The small business can, thus, calculate its ROI simply by dividing its after-tax income by its net worth (the residue after total liabilities are deducted from total assets on the balance sheet) or can use net worth plus long-term debt. Consistency in the use of the formula is, of course, advisable. When asked by a lender or investor for the company's ROI, the owner might be well advised to find out the party's own definition. ROI will be lower if long-term debt is present.

ROI calculations are also typically employed to monitor the performance of divisions or of product lines within a company. The approaches used tend to be varied, but a common form of measurement is to use operating income for the division (income before taxes) as the "gain" and a composite measure to represent investment—funds expended on behalf of the division's operations including the depreciated value of capital equipment, the value of inventories carried, and the net value of receivables less payables. When all divisions are measured the same way, comparisons are possible across the board.

ROI can also be used to evaluate a proposed investment in new equipment by dividing the increase in profit attributable to the new equipment by the increase in invested capital needed to acquire it. For example, a small business may be able to save $5,000 in operating expenses (and thus raise profit by the same amount) by spending $25,000 on a piece of new equipment. This yields an ROI of $5,000 divided by $25,000 or 20 percent. If this figure is higher than the company's cost of capital (the interest paid on debt and the dividends paid to investors) prior to the investment, and no better investment opportunities exist for those funds, it may make sense to purchase the equipment.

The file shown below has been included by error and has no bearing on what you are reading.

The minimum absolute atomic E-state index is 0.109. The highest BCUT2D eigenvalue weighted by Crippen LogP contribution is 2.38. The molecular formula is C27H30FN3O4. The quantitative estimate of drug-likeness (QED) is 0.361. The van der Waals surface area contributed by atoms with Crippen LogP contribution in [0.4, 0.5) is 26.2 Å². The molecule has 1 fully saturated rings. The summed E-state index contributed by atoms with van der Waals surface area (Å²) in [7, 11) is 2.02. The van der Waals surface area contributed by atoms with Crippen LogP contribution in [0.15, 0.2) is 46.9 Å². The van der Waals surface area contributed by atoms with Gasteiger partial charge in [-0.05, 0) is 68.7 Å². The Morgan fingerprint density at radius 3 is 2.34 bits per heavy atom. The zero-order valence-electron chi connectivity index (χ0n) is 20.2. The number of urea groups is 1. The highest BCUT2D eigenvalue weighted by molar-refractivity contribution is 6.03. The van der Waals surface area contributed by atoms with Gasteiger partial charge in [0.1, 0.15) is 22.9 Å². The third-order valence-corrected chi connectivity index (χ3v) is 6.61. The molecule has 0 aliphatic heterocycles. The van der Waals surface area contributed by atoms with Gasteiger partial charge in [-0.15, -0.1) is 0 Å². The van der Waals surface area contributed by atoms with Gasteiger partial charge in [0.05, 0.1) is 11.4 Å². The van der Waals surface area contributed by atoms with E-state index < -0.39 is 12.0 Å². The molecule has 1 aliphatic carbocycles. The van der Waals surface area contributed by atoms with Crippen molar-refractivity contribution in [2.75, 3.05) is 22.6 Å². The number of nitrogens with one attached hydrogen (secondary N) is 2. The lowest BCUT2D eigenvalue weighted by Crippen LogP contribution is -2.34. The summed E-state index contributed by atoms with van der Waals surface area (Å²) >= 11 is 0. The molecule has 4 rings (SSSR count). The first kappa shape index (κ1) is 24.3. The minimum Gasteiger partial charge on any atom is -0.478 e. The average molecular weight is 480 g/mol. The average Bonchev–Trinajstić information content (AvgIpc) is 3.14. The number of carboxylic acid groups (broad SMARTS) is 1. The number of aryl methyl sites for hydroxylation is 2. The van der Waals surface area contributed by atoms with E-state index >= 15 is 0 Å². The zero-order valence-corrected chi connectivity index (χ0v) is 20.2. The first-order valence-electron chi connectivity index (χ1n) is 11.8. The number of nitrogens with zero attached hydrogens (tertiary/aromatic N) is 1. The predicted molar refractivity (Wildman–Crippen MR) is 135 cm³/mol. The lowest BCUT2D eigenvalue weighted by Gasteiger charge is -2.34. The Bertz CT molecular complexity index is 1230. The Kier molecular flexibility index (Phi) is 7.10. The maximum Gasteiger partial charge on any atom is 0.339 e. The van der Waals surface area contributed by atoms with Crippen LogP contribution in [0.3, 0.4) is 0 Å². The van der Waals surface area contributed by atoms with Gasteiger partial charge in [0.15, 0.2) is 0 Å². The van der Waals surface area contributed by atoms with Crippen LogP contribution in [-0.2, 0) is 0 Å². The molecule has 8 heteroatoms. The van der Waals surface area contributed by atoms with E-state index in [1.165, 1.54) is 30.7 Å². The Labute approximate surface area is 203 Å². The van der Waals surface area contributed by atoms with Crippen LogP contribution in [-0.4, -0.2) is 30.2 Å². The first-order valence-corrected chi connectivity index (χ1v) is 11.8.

In addition to the various uses ROI holds for small business managers, it is routinely used by investors in the stock market to compare the performance of different companies and by people buying and selling companies in merger and acquisition activity.
6  Bitcoin / Pools / Re: [850 TH] Slush's Pool (mining.bitcoin.cz); TX FEES + VarDiff on: April 14, 2014, 04:49:01 AM
I found this on the Internet so we know it is true.

My comment: If ROI has as one of its features the accounting of all expenses against the cost of equipment (just one kind of ROI, there are others) and that accounting results in the decrease of taxable income the only place to acknowledge t hat decrease of taxable income is as a savings of real money, then "writing off" (depreciation) expenses certainly does change the ROI.. The reduction in income tax goes directly to the bottom line. I keep more of my earned income since i am not paying a portion of that in taxes that i otherwise would pay without the depreciation of expenses. How can that not affect ROI?